Culture Warriors category archive
Thom’s guest discusses the cultural similarities between American white supremacists and Muslim extremists.
Elizabeth Catte discusses the history and legacy of eugenics in the United States with Sam and his crew.
This is a longer video than I usually post, but it is well worth a listen. As the discussion points out, we have a way of
covering up forgetting covering up the uncomfortable parts of our history.
You can see the dynamic today in the attempts by right-wingers to ban critical race theory.
The Pittsburgh Post-Gazette’s Tony Norman marvels at (yet more) Republicans who believe in a fairy-tale American past.
George Santayana’s famous saying has never seemed more apt: Those who do not remember the past (or, in this case, those who would pretend the past never happened) are condemned to repeat it.
At Psychology Today Blogs, Paul Thagard argues forcefully that there is such a thing as the common good and that it extends to actions to protect public health. Here’s a bit of his piece:
. . . the rights to freedom and privacy are never absolute. If you drive at double the speed limit down a crowded street, the police may stop you, demand to see your driver’s license, and give you a dangerous driving charge that can land you in jail. Violations of your freedom and privacy are justified because of the high probability that your behavior will cause great harm to others. The avoidance of harms and the provision of benefits justifies many other limitations on personal freedom and privacy, including laws against murder, income tax, vaccinations for schoolchildren, antipollution laws, and gun control.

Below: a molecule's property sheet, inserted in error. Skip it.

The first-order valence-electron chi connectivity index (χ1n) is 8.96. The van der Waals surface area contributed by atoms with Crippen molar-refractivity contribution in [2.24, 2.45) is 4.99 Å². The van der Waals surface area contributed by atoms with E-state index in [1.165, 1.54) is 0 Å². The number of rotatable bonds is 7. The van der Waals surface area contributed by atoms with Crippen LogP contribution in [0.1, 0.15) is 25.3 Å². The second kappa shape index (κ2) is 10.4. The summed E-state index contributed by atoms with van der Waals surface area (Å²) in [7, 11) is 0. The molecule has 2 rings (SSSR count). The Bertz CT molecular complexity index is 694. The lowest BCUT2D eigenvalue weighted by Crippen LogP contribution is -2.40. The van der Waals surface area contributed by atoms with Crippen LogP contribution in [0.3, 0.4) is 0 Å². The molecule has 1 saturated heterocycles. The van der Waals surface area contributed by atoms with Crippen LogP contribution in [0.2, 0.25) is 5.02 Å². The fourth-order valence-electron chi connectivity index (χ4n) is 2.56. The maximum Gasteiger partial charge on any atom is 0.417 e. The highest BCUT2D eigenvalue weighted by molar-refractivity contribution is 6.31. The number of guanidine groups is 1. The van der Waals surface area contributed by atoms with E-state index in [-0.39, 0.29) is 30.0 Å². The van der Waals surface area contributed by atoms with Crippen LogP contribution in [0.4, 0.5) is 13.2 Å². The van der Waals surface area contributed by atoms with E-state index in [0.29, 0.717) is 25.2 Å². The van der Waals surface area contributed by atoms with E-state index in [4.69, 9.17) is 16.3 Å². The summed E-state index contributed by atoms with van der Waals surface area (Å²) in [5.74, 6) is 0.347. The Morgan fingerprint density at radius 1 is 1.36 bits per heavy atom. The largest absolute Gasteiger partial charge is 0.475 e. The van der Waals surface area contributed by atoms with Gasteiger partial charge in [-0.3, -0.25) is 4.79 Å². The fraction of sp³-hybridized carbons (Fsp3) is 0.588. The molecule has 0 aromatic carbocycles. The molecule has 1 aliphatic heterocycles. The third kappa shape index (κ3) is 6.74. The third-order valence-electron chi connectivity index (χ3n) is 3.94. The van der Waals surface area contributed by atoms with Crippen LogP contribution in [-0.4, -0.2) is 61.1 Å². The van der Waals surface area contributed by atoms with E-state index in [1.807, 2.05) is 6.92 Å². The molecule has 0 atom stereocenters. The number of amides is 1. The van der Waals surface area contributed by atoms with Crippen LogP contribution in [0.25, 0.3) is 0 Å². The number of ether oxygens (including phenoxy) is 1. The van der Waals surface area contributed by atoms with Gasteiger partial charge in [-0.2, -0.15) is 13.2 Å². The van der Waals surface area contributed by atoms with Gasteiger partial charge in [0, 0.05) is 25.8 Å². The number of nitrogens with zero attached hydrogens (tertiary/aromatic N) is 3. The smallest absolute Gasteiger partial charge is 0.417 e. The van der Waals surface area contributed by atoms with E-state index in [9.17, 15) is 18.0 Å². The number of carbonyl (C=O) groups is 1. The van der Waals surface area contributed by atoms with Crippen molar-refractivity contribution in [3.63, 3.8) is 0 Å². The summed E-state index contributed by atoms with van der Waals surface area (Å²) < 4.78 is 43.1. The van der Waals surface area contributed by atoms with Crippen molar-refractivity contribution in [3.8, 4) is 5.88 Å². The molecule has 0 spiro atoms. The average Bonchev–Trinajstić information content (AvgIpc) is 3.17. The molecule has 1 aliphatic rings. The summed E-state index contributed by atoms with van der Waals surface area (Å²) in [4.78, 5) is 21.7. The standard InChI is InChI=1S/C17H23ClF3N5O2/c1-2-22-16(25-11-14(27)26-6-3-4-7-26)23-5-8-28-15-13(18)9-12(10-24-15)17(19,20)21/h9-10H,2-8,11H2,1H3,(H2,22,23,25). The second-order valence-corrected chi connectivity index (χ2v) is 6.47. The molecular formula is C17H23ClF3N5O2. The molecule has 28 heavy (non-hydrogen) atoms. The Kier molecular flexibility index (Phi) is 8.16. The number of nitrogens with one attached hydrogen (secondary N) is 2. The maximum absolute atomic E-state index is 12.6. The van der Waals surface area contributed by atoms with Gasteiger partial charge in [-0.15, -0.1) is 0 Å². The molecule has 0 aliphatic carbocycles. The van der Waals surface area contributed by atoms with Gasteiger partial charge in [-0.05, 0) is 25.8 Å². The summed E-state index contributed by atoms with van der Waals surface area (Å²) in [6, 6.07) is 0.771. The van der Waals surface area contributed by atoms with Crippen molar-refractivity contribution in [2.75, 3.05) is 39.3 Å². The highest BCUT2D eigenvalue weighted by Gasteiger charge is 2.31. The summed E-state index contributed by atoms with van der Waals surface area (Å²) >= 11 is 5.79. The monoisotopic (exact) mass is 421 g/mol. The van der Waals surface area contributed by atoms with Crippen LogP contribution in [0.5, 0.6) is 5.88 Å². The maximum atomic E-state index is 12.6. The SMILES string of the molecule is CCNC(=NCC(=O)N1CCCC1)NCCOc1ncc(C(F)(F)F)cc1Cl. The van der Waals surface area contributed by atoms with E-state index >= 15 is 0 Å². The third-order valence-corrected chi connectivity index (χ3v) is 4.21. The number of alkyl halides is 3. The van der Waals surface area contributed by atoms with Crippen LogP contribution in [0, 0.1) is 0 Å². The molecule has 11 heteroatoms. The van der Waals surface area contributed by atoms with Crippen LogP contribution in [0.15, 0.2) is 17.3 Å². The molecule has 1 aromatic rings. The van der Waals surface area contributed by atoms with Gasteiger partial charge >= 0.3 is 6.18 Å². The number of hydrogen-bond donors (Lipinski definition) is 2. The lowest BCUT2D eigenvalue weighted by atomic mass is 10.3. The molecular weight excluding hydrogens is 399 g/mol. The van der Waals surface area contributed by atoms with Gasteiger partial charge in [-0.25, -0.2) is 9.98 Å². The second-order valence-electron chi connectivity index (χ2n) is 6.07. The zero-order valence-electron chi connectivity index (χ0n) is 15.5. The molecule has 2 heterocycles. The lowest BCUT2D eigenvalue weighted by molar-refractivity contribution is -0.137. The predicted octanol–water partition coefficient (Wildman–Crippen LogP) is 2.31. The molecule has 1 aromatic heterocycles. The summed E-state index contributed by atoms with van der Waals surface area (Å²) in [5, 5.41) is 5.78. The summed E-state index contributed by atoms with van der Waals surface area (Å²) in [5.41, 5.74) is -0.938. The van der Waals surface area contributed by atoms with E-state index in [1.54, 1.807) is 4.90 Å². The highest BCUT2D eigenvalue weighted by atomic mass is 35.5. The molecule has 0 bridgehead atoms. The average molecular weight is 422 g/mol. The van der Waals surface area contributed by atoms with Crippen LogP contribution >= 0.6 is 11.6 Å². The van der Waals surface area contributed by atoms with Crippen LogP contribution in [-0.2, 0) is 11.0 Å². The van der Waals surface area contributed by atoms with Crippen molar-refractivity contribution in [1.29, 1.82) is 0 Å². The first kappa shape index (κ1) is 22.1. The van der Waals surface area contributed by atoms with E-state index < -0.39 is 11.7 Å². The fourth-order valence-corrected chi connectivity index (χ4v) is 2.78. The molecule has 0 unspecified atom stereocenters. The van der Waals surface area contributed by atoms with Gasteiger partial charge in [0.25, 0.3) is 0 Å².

He made an unexpected match on Bumble.
“I did storm the capitol,” he said, according to court documents. “I made it all the way to Statuary Hall.”
His potential date wrote back: “We are not a match.” Then, the Bumble user contacted the police.
Then the police contacted him . . . .
At Above the Law, Elizabeth Dye takes a look at My Pillow’s lawsuit against the Dominion voting systems manufacturer and suggest that its legal reasoning may be slightly wanting.
At Above the Law, Tyler Broker argues that, even as the popularity of religion has been broadly declining across the United States, attempts to favor religion and discriminate against nonbelievers (his term) have escalated. Here’s a snippet:
Federal courts have banned nonbelievers from speaking to their own legislatures, banned nonbelievers from holding private jobs such as wedding celebrants for nonbeliever couples. Another federal panel (that included the liberal-minded Diane Wood and now-Justice Amy Barrett Coney) held last fall that states can favor religious gatherings over nonreligious expressive gatherings, including political gatherings. Never mind that political speech has been universally recognized as being at the heart of the First Amendment guarantee. Never mind there are many cases in which the Supreme Court has held, again, and again, and again, that religious expression must be treated equally with nonreligious expression. Because it is painfully obvious the law has nothing to do with such decisions.